As Many Will Fall

by Darryl Price



tumbling for you from afar as close-up.

They will rewrite your dancing form like a

proper magical spell on all their maddest days,

using the branches of cherished trees dipped

into the trapped wells of certain hosts of 

perfectly punctured stars, and those pin-strokes


shall forevermore become the colors

of their anointed dreams. They won't notice

you getting taller or older or wise

or less present in the wind like the rest

of us because you'll be as surely memorized

as any prickled over poem 


ever might be. That is their own sorry

scrapbook to have to deal with. Sometimes these

little things get mass produced and start a

lot of silly arguments among the

men and a few women about the artistic

nature of beauty—what it does


to the intellect over time and how

it so neatly trains the emotions to

swell and blubber about like stranded fish.

We all want to return to the sea, but

without fear, but I'm afraid that only

happens when you truly forget your heart's true desire.










The Wind Wasn't So Much


spinning on our faces

as calling from inside  

our cutting, twisting hearts.

We could see the heavy

newly formed sailing ships


were inevitable

to bump into all our

best laid plans to fall in

love. No matter how long

it took them to discover

us all through the night


they would eventually

bring a sickness to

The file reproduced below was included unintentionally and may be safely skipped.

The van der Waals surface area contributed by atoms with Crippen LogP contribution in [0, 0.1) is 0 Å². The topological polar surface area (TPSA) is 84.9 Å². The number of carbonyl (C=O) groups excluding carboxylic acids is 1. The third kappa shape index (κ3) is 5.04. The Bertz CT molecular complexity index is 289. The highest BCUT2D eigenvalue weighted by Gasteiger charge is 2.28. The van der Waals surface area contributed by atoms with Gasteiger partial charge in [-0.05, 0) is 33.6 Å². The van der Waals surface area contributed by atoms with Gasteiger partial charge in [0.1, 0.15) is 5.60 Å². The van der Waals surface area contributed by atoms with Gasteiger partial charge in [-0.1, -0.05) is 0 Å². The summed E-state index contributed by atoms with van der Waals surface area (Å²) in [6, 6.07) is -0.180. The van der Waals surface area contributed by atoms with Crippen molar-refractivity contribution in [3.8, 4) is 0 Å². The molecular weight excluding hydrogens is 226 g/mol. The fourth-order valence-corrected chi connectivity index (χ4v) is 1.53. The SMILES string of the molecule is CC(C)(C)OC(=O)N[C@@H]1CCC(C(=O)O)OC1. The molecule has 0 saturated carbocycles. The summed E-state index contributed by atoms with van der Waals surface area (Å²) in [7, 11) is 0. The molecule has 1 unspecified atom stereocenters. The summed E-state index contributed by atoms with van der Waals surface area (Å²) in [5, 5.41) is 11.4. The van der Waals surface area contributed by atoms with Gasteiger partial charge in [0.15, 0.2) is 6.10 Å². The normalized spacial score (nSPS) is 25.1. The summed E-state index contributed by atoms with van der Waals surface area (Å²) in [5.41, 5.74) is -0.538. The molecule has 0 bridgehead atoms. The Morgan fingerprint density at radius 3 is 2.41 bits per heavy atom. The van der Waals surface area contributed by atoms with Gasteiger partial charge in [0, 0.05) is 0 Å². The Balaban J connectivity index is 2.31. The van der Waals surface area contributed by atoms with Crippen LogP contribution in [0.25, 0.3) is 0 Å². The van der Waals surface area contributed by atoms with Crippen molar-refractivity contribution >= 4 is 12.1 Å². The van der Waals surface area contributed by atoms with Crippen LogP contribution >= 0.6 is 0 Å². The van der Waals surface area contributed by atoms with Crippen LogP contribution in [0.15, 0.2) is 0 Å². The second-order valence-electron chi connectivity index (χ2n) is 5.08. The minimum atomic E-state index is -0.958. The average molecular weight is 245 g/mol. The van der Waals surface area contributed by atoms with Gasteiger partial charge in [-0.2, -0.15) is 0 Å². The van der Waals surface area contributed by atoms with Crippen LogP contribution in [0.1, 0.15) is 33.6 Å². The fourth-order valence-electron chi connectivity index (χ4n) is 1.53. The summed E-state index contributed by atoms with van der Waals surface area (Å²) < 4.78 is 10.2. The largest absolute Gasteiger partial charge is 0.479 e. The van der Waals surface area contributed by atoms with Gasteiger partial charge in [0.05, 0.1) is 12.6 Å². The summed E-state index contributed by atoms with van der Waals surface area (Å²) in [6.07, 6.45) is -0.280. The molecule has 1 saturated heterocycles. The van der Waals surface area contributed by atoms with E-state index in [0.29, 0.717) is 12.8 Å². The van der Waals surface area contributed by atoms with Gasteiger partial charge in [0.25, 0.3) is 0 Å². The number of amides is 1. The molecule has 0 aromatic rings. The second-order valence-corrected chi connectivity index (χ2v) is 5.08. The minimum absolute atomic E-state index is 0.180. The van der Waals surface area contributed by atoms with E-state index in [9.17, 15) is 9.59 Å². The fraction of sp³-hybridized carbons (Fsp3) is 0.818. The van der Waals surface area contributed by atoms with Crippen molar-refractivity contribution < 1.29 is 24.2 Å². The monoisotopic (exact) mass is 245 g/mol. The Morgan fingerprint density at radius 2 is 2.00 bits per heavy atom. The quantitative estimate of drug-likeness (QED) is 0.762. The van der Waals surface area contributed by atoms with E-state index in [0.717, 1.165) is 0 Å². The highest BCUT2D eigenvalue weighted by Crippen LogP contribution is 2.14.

our sky-filled souls. Someone

would not be leaving us

behind, but one would, in

their gathering, breaking


walks forever, the us

that we had made like a

beautiful wheel out of nothing but

raw sweet air and nothing

else. I'm way too tired now

to try and make this sing


any louder for you

than this one foolish bird

already in my hand,

but it's a true song, I

swear, even if the words

mess up the meaning. I


never wanted to see

you swim away like that, so completely

given over to waves,

but I understood how

those hills and crests visioned

you in themselves, because I wanted


your splashing sounds more than my own

sprouting life wanted my

own running away dreams and sorrows

to take me fast to tomorrow's

sleepy shore of

hurried memory too .


The wider world I guess needed

you like some kind of miracle

rain. The only

trouble with that story

is how it left me without

any water for


the rest of my wide open

days, but there are tears

still to be had. That's what

I hear anyway late

in this moon's fog, the patter

on your silenced seat.